Why Shalrie Joseph Should Not Be a Captain
Posted by Mike Marshall on September 9, 2010
Lost in the exuberance of a 3-1 home win over the Seattle Sounders that kept their flickering playoff hopes alive was the fact the New England Revolution were very fortunate their team captain wasn’t thrown out of the match for slapping Sounders defender Patrick Ianni on the neck. Not that Ianni doesn’t deserve to be slapped in the neck – he’s pretty much a 6-foot-1, neon green penis wearing cleats – but if there’s one player on the Revolution that can’t slap him, it’s Shalrie Joseph.
Not only is he the team’s best player, but he’s also the captain – the one person whose lead that every other player on the team is supposed to follow. There he was, in the team’s biggest game of the season, down by a goal in the 2nd half, losing his temper and striking a penis player on another team. We’ve all seen referees pull out a red card for less.
It was the antithesis of what a true captain is supposed to be. It was a selfish, “me first” act that had little regard for the potential impact on his team.
Then again, this isn’t the first time Shalrie has exhibited such an attitude.
What other conclusion can you draw about a player who was suspended for 1/5th of the season for smoking pot? He knew it was against the rules. He knew he’d be tested. He knew that he was one of the two most important players on the team. He did it anyway.
Even if you view marijuana as harmless, for Shalrie it wasn’t. He put his own personal wants and needs ahead of those of his team. He apologized for it, and as far as I’m concerned – apology accepted. I’m willing to forgive, but every time he pulls something like he did Saturday night, he makes it hard to forget.
And let’s also remember that it wasn’t that long ago that Joseph relinquished his captaincy and asked for a trade in the middle of a contract renegotiation. I’m not saying that Shalrie didn’t have the right or that he wasn’t justified in doing it. But it’s another example of a time when Shalrie came first.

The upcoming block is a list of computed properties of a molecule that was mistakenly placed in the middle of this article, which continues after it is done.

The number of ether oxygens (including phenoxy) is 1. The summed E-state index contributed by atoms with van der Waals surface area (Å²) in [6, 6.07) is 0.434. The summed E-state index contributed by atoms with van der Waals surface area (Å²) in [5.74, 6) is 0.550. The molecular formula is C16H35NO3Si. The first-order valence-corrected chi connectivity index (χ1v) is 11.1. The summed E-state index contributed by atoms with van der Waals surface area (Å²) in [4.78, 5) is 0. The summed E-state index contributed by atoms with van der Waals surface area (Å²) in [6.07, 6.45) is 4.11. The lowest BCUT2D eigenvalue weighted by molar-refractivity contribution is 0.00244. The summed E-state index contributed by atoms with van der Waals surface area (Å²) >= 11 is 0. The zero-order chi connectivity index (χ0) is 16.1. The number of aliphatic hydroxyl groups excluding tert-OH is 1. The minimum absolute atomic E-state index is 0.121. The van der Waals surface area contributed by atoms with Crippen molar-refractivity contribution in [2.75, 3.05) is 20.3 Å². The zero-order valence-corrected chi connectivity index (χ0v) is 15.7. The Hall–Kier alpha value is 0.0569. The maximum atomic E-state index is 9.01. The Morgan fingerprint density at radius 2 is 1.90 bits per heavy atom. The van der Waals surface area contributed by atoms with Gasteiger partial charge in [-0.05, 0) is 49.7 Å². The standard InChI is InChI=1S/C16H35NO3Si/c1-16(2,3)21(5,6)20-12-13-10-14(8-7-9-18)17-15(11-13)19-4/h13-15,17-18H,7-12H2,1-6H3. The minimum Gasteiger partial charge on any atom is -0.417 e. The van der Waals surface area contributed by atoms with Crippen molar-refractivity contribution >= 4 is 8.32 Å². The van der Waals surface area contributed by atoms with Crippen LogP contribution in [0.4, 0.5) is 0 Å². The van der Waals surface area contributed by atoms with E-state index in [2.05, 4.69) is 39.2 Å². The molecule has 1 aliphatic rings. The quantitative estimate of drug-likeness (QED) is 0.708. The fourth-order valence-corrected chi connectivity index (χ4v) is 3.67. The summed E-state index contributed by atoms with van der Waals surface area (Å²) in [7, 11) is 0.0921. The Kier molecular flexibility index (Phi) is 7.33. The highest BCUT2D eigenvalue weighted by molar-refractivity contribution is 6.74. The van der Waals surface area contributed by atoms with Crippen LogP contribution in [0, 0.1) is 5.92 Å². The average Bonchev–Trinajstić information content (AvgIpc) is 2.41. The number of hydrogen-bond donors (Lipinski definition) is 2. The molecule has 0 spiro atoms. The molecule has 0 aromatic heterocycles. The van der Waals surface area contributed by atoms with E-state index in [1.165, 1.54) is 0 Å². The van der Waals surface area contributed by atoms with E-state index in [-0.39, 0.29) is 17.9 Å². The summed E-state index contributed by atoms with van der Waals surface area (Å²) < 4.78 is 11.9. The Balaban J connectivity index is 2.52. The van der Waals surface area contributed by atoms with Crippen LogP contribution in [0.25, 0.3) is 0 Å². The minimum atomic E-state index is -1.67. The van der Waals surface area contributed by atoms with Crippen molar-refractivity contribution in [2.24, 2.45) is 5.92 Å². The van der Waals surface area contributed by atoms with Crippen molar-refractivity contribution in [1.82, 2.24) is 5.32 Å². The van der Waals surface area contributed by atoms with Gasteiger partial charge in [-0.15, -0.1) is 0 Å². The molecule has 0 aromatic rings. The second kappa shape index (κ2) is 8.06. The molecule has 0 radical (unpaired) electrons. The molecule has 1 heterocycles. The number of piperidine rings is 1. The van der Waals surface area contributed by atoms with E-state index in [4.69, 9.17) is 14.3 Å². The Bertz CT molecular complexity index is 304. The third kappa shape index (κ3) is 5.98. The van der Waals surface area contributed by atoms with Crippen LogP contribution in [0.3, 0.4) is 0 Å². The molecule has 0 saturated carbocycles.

Is that really what you’re looking for out of a leader? Out of a captain?
Admittedly, I’m not around the team as much these days as I used to be. Maybe the team really responds to him and half the roster would be willing to run naked through Bass Pro Shop with targets painted on their backs for his amusement. But based on the fairly quiet, reserved Shalrie who spoke so softly that I could barely hear him at times on my tape recorder, I’m willing to guess he’s more of the leader by example type. And that’s fine – as long he’s setting the right examples. Unfortunately, that hasn’t always been the case.
Listen, I’m not saying that I want him gone – I just don’t think he should be the captain of the team. He’s just about my favorite Revs player ever. And no one denies that Joseph is a tremendous player by MLS standards. You could easily build an argument that he’s the best player in the history of the franchise, and one of the best central midfielders in the history of the league. But that doesn’t make him a leader.
I know – he plays hard, he plays hurt, and he plays with tremendous passion. But that doesn’t make him a leader, either – just an outstanding foot soldier. And not all outstanding foot soldiers are cut out to be Generals.